Q&A with Vanya Kasanof, a Crain's Notable Veteran Executive
Vanya Kasanof, a managing director in the Consumer and Retail Group within the Investment Banking Division, was named to Crain’s NY Notable Veteran Executives list. In this Q&A, Vanya discusses his career path, his coverage within IBD and recent trends, and his advocacy and advice for Veterans navigating a career change.
Could you tell us about your career path? Did you always want to be a US Marine and how did you navigate the journey to GS?
I graduated from Hamilton College, a liberal arts school in upstate New York. Before starting my “grown up” career, I wanted to spend time in active military service. Needless to say, the US Marine Corps served me their own unique dose of “growing up!” Since my service was also during the September 11, 2001 attacks in the US, I ended up staying in the Marines for 5 years. After that, I left active service and caught my breath in business school. I joined Goldman Sachs in 2006 and have been here since. My military experience helps me at Goldman to remain sharply focused on what’s most important and the objective at hand, to not get sidetracked by all the everyday stresses and distractions.
How do you help our clients in your work in Investment Banking and what excites you about your role?
I currently cover a range of sectors from beverages to food to personal care to retailers within the Consumer and Retail Group, and previously was head of the global beverages sector. As an advisor to Goldman Sachs clients, we aim to help them succeed in any and every way possible. Part of this includes staying tuned in to the trends in the sector so that we can provide timely guidance. For example, at the onset of the pandemic, there was initially a huge pantry stocking that folks went through for beverages and food. This is now evolving to a new normal that is still unfolding.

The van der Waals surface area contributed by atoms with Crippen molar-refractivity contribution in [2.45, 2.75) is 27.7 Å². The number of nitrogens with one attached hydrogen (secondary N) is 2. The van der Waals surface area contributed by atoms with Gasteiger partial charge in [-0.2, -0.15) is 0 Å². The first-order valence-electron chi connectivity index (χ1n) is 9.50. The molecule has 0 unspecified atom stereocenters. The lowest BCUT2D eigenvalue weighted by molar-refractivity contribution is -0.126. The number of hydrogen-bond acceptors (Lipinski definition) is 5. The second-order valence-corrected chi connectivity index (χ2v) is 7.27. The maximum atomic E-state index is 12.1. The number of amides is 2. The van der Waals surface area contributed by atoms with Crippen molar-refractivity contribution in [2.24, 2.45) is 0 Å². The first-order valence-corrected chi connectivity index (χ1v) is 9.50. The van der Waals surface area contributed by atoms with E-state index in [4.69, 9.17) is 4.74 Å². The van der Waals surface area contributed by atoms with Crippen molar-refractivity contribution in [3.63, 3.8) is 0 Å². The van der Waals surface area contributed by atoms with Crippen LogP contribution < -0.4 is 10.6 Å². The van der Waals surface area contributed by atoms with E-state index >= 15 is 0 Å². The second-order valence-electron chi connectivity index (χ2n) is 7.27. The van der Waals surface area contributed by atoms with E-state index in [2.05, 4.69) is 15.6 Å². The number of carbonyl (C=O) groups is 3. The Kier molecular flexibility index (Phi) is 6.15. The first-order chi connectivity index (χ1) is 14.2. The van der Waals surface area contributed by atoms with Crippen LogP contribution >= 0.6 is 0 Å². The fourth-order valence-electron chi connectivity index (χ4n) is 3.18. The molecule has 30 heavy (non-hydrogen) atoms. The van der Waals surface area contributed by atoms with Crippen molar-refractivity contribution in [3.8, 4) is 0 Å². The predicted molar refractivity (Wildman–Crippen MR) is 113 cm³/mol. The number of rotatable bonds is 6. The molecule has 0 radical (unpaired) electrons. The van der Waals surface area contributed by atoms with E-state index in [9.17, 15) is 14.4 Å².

Most of the advice we offer our clients revolves around corporate finance and transactions, particularly in M&A and capital raising. What makes this process so exciting are the deep bonds that form. After you’ve worked with someone and done a deal or two, you strike up a relationship, which humanizes the experience and makes the work we do much more satisfying. This is as true in the remote, Zoom-style era of the pandemic as it was before, and will continue to be so in the hybrid future.
Can you tell us about the firm’s Veterans Network and the work you do to help Veterans with their careers?
Working with the Veterans Network is very important to me. It’s a small way of giving back to folks who have sacrificed so much, and done so with the goal of serving something bigger than themselves. So we try to focus network objectives on recruiting as many Veterans as we can, helping those Veterans progress and find meaningful roles at Goldman Sachs, and developing a sense of community and belonging at the firm.
Of those objectives, recruiting is vital in helping folks transition from their time in service. We work through the Veterans Integration Program, campus recruiting, and direct hires, to have as wide an aperture as possible in getting Veterans to Goldman Sachs. And finally, while there aren’t many of our employees who are still serving through the reserves, there are a few, and we make sure they feel supported and remembered while they are actively deployed.
Additionally, many Veterans that are coming off of years of sacrifice and dedication sometimes find that it takes some time to realign their sense of purpose with working in finance. Finance can be an exciting and rewarding career, but the best asset here is really patience and flexibility, as making the transition takes time.
I also think Veterans bring a tremendous amount of value to Goldman Sachs. Veterans tend to have a diversity of background and perspectives, together with a real sense of operational focus and a strong moral compass, that is quite additive. In that sense, having Veterans as part of the Goldman culture is a great proposition, for both Veterans and the firm.